Arbitrator Has No Power To Lift Corporate Veil: Delhi High Court
By Team / 2017-05-19

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Arbitral Tribunal cannot bind other parties who have not agreed to arbitrate, the court said.

Holding that an arbitral tribunal does not have the power to lift the corporate veil, the Delhi High Court, in Sudhir Gopi vs IGNOU, has also observed that mere failure of a corporate entity to meet its contractual obligations is no ground for piercing the corporate veil.

In the instant case, a sum of $664,070, along with pre award and future interest at the rate of 12% per annum, was awarded by the arbitral tribunal in favour of IGNOU against Sudhir Gopi and UEIT jointly and severally.

This award was assailed before the high court contending that UEIT is a limited liability company and although Sudhir Gopi is the principal shareholder as well as the chairman and managing director of UEIT, he is not personally liable for the contractual liability of UEIT.

“An arbitral tribunal has no jurisdiction to lift the corporate veil; its jurisdiction is confined by the arbitration agreement – which includes the parties to arbitration – and it would not be permissible for the arbitral tribunal to expand or extend the same to other persons, ” the court said.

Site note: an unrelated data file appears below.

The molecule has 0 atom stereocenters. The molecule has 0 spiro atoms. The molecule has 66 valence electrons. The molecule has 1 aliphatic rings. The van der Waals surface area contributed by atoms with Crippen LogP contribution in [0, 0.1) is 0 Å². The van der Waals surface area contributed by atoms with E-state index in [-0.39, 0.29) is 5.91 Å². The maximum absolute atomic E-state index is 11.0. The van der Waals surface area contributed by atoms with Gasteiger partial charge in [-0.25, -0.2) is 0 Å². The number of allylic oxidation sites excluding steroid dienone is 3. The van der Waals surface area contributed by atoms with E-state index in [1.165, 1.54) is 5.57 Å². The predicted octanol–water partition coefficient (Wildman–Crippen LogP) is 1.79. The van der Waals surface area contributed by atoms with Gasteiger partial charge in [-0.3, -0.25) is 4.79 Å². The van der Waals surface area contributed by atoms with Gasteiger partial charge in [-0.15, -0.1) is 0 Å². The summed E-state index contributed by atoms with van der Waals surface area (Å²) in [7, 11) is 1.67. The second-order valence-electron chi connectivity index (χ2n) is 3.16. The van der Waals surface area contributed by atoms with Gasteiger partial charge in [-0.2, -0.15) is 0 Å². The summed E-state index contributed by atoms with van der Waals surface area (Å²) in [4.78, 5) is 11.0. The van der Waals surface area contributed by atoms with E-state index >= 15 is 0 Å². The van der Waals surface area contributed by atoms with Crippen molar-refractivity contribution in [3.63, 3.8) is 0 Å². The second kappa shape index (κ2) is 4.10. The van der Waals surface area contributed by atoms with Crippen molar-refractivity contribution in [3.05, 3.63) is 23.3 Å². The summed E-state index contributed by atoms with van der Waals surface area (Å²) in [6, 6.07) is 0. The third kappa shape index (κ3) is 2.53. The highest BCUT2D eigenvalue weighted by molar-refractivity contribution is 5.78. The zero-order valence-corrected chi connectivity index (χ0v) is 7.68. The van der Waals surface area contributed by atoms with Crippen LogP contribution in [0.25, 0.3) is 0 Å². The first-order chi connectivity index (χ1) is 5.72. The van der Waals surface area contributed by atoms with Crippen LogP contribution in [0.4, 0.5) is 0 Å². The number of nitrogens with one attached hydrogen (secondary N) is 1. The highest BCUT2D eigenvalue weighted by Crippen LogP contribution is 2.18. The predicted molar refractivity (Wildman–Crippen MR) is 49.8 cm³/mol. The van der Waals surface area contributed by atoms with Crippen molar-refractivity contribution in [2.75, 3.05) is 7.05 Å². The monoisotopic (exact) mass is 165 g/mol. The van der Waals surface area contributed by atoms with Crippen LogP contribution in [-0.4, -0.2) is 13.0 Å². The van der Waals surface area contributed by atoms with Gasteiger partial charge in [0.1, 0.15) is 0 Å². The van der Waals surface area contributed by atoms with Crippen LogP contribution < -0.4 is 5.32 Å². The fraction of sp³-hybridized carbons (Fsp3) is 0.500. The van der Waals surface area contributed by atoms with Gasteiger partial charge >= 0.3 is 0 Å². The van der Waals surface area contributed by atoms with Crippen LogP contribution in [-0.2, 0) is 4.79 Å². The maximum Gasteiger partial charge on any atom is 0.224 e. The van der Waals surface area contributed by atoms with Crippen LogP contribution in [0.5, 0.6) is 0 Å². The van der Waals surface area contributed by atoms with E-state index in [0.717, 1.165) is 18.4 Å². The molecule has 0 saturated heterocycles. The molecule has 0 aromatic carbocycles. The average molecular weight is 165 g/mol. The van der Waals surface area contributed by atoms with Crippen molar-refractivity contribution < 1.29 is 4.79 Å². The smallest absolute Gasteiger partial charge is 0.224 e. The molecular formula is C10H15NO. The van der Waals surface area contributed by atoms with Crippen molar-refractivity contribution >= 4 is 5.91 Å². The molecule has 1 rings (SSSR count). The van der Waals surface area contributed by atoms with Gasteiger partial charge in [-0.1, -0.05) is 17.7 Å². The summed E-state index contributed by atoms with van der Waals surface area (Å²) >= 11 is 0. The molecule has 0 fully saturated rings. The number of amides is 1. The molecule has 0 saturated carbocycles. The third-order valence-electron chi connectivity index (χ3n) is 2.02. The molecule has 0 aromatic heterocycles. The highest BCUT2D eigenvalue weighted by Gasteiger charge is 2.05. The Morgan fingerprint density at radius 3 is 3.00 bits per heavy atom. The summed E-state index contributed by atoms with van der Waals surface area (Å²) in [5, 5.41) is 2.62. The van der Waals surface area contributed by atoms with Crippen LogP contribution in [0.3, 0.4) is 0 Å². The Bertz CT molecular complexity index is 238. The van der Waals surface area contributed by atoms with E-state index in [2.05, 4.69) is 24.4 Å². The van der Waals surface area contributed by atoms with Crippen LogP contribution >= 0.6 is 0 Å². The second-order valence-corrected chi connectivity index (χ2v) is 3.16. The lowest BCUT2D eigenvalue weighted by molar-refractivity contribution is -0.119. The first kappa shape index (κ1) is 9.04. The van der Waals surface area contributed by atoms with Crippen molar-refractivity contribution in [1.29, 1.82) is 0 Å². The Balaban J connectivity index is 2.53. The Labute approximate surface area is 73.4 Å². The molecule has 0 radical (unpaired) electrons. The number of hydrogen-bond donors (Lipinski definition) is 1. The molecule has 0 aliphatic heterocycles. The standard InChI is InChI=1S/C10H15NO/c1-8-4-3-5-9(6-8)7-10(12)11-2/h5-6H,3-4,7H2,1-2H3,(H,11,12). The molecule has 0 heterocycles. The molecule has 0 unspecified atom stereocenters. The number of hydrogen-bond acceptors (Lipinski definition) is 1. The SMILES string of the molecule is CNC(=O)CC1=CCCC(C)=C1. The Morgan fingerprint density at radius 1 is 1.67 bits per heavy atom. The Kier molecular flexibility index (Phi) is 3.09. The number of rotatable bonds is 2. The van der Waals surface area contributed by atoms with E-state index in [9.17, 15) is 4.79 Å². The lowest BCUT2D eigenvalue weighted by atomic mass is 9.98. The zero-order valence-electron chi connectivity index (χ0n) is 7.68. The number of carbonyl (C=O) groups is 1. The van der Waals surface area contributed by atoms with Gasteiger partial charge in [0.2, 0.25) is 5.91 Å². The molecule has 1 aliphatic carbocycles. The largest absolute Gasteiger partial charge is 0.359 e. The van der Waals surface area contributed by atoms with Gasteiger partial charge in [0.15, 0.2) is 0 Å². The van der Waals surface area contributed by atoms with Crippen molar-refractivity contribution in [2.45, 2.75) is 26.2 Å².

Setting aside the tribunal order, the court observed that only in cases where it is established that an individual(s) and/or other entities have used a corporate form for a wrongful purpose, to perpetuate a fraud, circumvent a statute or some other misdeeds, the courts can decide to ignore the corporate personality and hold the directors, shareholders and/or officers (alter egos) responsible for the obligations of the corporate entity.


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